Sankar Prasad Mitra, C.J.
1. This is an appeal from a judgment of Mr. Justice K. L. Roy delivered on 11th March 1970. In an application under Article 226 of the Constitution, the petitioner, which is the appellant before us, had challenged a notice dated 17th February, 1966,'under Section 131, issued to the principal officer of the appellant by the Income-tax Officer, Central Circle XV, Calcutta. There was a covering letter to this notice which was as follows :
Sub. : Your assessment for 1961-62 assessment year.
In connection with the above assessment you are hereby required under Section 131 of the Income-tax Act, 1961, to produce your books of accounts for financial years ending on 31st March, 1949, 31st March, 1950, 31st March, 1951, and 31st March, 1952, respectively on 22nd February, 1966. A notice under Section 131 is enclosed herewith.
(Sd.) D. P. Guha,
Central Circle XV, Calcutta.'
2. Before we deal with the rival contentions of the parties let us set out the relevant provisions of the Income-tax Act, 1961. These provisions are as follows:
'131. Power regarding discovery, production of evidence, etc.--(1) The Income-tax Officer.................. shall, for the purposes of this Act, have thesame powers as are vested in a court under the Code of Civil Procedure, 1908, when trying a suit in respect of the following matters, namely :--...
Calcutta Chromotype Pvt. Ltd. v. Income-tax Officer : 79ITR442(Cal) . (c) compelling the production of books of account and other documents ; and.........'
' 142. Enquiry before assessment.--(1) For the purpose of making an assessment under this Act, the Income-tax Officer may serve on any person who has made a return under Section 139 or upon whom a, notice has been served under Sub-section (2) of Section 139 (whether a return has been made or not) a notice requiring him, on a date to be therein specified,--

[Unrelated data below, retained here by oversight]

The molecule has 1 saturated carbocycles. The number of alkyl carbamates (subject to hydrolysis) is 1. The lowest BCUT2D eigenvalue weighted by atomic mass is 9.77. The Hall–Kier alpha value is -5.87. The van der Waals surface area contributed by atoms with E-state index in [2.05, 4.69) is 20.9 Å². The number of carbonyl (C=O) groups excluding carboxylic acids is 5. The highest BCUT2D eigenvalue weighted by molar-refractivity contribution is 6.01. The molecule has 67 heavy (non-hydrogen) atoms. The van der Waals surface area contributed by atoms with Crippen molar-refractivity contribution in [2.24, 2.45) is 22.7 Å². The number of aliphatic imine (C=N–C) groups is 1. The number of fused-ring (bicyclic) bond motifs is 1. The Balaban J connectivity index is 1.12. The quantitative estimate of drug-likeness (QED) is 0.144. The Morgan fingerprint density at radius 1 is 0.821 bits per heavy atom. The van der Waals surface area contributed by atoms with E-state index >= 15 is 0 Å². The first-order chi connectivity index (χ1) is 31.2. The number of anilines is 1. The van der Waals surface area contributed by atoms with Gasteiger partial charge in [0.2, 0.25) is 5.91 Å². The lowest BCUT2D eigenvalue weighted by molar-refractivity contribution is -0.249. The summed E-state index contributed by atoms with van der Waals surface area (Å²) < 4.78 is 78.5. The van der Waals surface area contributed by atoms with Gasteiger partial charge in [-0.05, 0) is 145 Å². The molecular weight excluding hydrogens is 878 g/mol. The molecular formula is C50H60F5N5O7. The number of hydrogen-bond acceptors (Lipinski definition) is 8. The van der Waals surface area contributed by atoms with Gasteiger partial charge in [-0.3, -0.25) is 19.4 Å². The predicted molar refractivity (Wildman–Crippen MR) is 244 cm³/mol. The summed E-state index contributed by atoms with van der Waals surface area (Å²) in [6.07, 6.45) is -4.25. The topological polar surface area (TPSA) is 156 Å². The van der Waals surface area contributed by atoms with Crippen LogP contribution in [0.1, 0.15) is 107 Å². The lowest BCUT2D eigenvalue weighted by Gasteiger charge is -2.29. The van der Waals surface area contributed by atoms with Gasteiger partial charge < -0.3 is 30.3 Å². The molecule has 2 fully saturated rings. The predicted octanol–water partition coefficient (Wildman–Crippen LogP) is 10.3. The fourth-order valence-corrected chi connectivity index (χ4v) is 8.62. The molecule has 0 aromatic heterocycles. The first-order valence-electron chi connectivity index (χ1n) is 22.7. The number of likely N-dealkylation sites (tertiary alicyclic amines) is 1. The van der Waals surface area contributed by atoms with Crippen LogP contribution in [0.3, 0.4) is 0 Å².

(i) to produce, or cause to be produced, such accounts or documents as the Income-tax Officer may require,.........
(b) the Income-tax Officer shall not require the production of any accounts relating to a period more than three years prior to the previous year.........'
'143. Assessment.--(1) Where a return has been made under Section 139 and the Income-tax Officer is satisfied without requiring the presence of the assessee or the production by him of any evidence that the return is correct and complete, he shall assess the total income or loss of the assessee, and shall determine the sum payable by him or refundable to him on the basis of such return.
(2) Where a return has been made under Section 139 but the Income-tax Officer is not satisfied without requiring the presence of the assessee or the production of evidence that the return is correct and complete, he shall serve on the assessee a notice requiring him, on a date to be therein specified, either to attend at the Income-tax Officer's office or to produce, or to cause to be there produced, any evidence on which the assessee may rely in support of the return.
(3) On the day specified in the notice issued under Sub-section (2), or as soon afterwards as may be, the Income-tax Officer, after hearing such evidence as the assessee may produce and such other evidence as the Income-tax Officer may require on specified points, and after taking into account all relevant material which the Income-tax Officer has gathered, shall, by an order in writing, assess the total income or loss of the assessee, and determine the sum payable by him or refundable to him on the basis of such assessment.'